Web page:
Arizona and Nevada states and neighbouring Mexico will have water supplies reduced for a second straight year, with allocation falling 21% for Arizona, 8% for Nevada and 7% for Mexico, officials say.
Some western US states and Mexico must cut water usage to avoid a "catastrophic collapse" of the Colorado River, Washington officials have said as a historic drought bites.
Despite years of warnings, states that depend on the river have not managed to reduce their demands enough, and on Tuesday, the federal government said it was imposing cuts.
"Water use in the Basin must be reduced," said Tanya Trujillo, Assistant Secretary for Water and Science at the Interior Department.
Arizona's allocation from the river will fall by 21 percent in 2023, while Nevada will get eight percent less. Mexico's allotment will drop by seven percent.
Negotiations over further reductions are creating tension among the states, especially as California, the largest user, has so far avoided cuts triggered by low reservoir levels.
California, the biggest user of the river's water and the most populous of the western states, will not be affected next year.
More than two decades of well below-average rainfall have left the river, the lifeblood of the western United States, at critically low levels, as the human-caused climate crisis worsens the natural drought cycle.
Reduced rain and higher temperatures
The Colorado River rises in the Rocky Mountains and snakes its way through Colorado, Utah, Arizona, Nevada, California and northern Mexico, where it empties into the Gulf of California.
It is fed mainly by snow caps on mountains at high altitudes, which melts slowly throughout the warmer months.
Scorching temperatures and reduced melting snow in the spring have lowered the water volume flowing from the Rocky Mountains, where the river originates before it snakes 2,334 kilometres southwest and into the Gulf of California.
As a consequence, there is not as much water in the river which supplies tens of millions of people and countless acres of farmland.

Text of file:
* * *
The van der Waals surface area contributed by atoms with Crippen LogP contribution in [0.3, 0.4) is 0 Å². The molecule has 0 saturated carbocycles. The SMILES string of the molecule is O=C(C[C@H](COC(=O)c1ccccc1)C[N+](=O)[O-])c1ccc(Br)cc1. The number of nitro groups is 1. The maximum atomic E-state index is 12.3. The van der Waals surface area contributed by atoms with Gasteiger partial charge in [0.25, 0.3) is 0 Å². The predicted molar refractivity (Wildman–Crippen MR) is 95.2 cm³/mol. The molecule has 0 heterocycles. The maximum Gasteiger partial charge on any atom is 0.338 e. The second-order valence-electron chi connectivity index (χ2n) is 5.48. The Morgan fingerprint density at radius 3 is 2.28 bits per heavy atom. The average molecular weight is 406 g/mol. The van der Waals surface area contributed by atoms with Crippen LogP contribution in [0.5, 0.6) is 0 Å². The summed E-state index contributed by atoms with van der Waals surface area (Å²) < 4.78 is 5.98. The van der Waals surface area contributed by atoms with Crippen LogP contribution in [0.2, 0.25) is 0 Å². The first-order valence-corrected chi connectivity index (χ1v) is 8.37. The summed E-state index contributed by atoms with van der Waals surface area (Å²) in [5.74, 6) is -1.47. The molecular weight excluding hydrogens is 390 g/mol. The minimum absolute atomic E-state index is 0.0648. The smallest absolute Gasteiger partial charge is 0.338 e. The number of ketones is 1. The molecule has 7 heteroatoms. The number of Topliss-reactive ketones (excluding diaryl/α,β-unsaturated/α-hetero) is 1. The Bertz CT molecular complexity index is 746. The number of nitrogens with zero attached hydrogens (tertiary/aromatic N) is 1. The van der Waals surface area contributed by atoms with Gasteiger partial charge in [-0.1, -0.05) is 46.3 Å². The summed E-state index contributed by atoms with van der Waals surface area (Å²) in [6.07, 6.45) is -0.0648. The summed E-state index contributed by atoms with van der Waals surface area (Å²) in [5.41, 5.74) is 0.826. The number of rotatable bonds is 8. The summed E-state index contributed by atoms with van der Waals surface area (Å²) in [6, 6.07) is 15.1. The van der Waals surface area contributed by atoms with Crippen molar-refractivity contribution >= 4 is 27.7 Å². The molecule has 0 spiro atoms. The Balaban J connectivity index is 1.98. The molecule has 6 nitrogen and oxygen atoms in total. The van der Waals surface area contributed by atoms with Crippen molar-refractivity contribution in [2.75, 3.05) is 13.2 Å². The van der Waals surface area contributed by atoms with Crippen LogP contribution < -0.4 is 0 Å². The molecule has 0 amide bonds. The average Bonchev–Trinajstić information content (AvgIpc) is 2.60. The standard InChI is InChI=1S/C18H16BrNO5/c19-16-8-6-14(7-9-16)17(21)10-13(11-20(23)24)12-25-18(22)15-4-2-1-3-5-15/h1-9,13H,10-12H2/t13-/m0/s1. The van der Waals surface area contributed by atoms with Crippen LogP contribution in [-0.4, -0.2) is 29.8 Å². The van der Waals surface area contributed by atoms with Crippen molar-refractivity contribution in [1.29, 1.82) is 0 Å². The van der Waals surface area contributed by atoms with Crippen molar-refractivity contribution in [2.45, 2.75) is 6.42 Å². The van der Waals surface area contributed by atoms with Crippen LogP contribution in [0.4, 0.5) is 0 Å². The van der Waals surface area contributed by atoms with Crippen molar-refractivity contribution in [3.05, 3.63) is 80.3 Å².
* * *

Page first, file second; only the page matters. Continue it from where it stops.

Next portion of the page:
Federal officials asked for reduced usage of 2 to 4 million acre-feet of water per year, a reduction of 15 percent to 30 percent in the coming year.
Because the states failed to respond to a federal ultimatum to figure out how to cut their water use, they could face even deeper cuts that the government has said are needed to prevent reservoirs from falling so low they cannot be pumped.
Bureau of Reclamation Commissioner Camille Touton said the additional 15 percent reduction is necessary to ensure that water deliveries and hydroelectric power are not disrupted.
She emphasised the partnership between federal officials and their counterparts in the seven states and Mexico but repeatedly declined to say how much time the states will have to reach the deal she requested in June.
Hydrodams at risk
For years, cities and farms have consumed more water from the river than what flows through it, depleting its reservoirs and raising questions about how it will be divided as water becomes more scarce.
The water level at Lake Mead, the nation's largest man-made reservoir, has plummeted so low that it's currently less than a quarter full and getting dangerously close to a point where not enough water would flow to produce hydropower at the Hoover Dam on the Nevada-Arizona border.
Already, extraordinary steps have been taken this year to keep water in Lake Powell, the other large Colorado River reservoir, which sits upstream of Lake Mead and straddles the Arizona-Utah border. Water from the lake runs through Glen Canyon Dam, which produces enough electricity to power between 1 million and 1.5 million homes each year.
After water levels at Lake Powell reached levels low enough to threaten hydropower production, federal officials said they would hold back some water to ensure the dam could still produce energy. That water would normally flow to Lake Mead.